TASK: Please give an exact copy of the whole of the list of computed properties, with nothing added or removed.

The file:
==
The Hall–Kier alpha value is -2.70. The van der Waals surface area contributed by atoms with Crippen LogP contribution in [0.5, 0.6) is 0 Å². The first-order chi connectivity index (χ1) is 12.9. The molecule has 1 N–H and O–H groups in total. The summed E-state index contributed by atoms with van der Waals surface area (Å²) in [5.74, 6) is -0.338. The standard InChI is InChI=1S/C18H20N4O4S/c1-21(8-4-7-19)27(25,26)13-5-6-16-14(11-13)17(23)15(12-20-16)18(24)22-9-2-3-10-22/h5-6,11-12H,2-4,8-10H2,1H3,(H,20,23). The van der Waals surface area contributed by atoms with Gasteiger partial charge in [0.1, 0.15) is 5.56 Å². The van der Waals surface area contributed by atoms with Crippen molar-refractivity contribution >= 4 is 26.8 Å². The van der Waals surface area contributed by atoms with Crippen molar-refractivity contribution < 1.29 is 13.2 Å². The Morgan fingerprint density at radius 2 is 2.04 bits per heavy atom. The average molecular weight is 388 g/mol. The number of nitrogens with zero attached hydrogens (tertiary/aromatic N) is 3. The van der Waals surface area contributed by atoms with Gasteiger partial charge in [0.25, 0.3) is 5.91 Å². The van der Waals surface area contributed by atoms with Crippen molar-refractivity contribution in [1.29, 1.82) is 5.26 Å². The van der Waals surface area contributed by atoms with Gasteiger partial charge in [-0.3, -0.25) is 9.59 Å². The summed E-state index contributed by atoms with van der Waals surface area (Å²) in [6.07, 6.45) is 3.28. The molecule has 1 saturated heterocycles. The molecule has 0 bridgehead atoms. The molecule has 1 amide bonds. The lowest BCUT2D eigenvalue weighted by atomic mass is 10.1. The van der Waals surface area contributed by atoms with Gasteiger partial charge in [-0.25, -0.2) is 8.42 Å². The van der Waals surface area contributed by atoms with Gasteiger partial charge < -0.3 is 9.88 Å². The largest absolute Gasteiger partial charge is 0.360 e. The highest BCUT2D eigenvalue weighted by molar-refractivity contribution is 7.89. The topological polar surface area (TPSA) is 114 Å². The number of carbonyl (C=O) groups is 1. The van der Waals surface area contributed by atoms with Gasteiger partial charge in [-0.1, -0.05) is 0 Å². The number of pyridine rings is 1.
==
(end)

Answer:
The Hall–Kier alpha value is -2.70. The van der Waals surface area contributed by atoms with Crippen LogP contribution in [0.5, 0.6) is 0 Å². The first-order chi connectivity index (χ1) is 12.9. The molecule has 1 N–H and O–H groups in total. The summed E-state index contributed by atoms with van der Waals surface area (Å²) in [5.74, 6) is -0.338. The standard InChI is InChI=1S/C18H20N4O4S/c1-21(8-4-7-19)27(25,26)13-5-6-16-14(11-13)17(23)15(12-20-16)18(24)22-9-2-3-10-22/h5-6,11-12H,2-4,8-10H2,1H3,(H,20,23). The van der Waals surface area contributed by atoms with Gasteiger partial charge in [0.1, 0.15) is 5.56 Å². The van der Waals surface area contributed by atoms with Crippen molar-refractivity contribution >= 4 is 26.8 Å². The van der Waals surface area contributed by atoms with Crippen molar-refractivity contribution < 1.29 is 13.2 Å². The Morgan fingerprint density at radius 2 is 2.04 bits per heavy atom. The average molecular weight is 388 g/mol. The number of nitrogens with zero attached hydrogens (tertiary/aromatic N) is 3. The van der Waals surface area contributed by atoms with Gasteiger partial charge in [0.25, 0.3) is 5.91 Å². The van der Waals surface area contributed by atoms with Crippen molar-refractivity contribution in [1.29, 1.82) is 5.26 Å². The van der Waals surface area contributed by atoms with Gasteiger partial charge in [-0.3, -0.25) is 9.59 Å². The summed E-state index contributed by atoms with van der Waals surface area (Å²) in [6.07, 6.45) is 3.28. The molecule has 1 saturated heterocycles. The molecule has 0 bridgehead atoms. The molecule has 1 amide bonds. The lowest BCUT2D eigenvalue weighted by atomic mass is 10.1. The van der Waals surface area contributed by atoms with Gasteiger partial charge in [-0.25, -0.2) is 8.42 Å². The van der Waals surface area contributed by atoms with Gasteiger partial charge < -0.3 is 9.88 Å². The largest absolute Gasteiger partial charge is 0.360 e. The highest BCUT2D eigenvalue weighted by molar-refractivity contribution is 7.89. The topological polar surface area (TPSA) is 114 Å². The number of carbonyl (C=O) groups is 1. The van der Waals surface area contributed by atoms with Gasteiger partial charge in [-0.1, -0.05) is 0 Å². The number of pyridine rings is 1.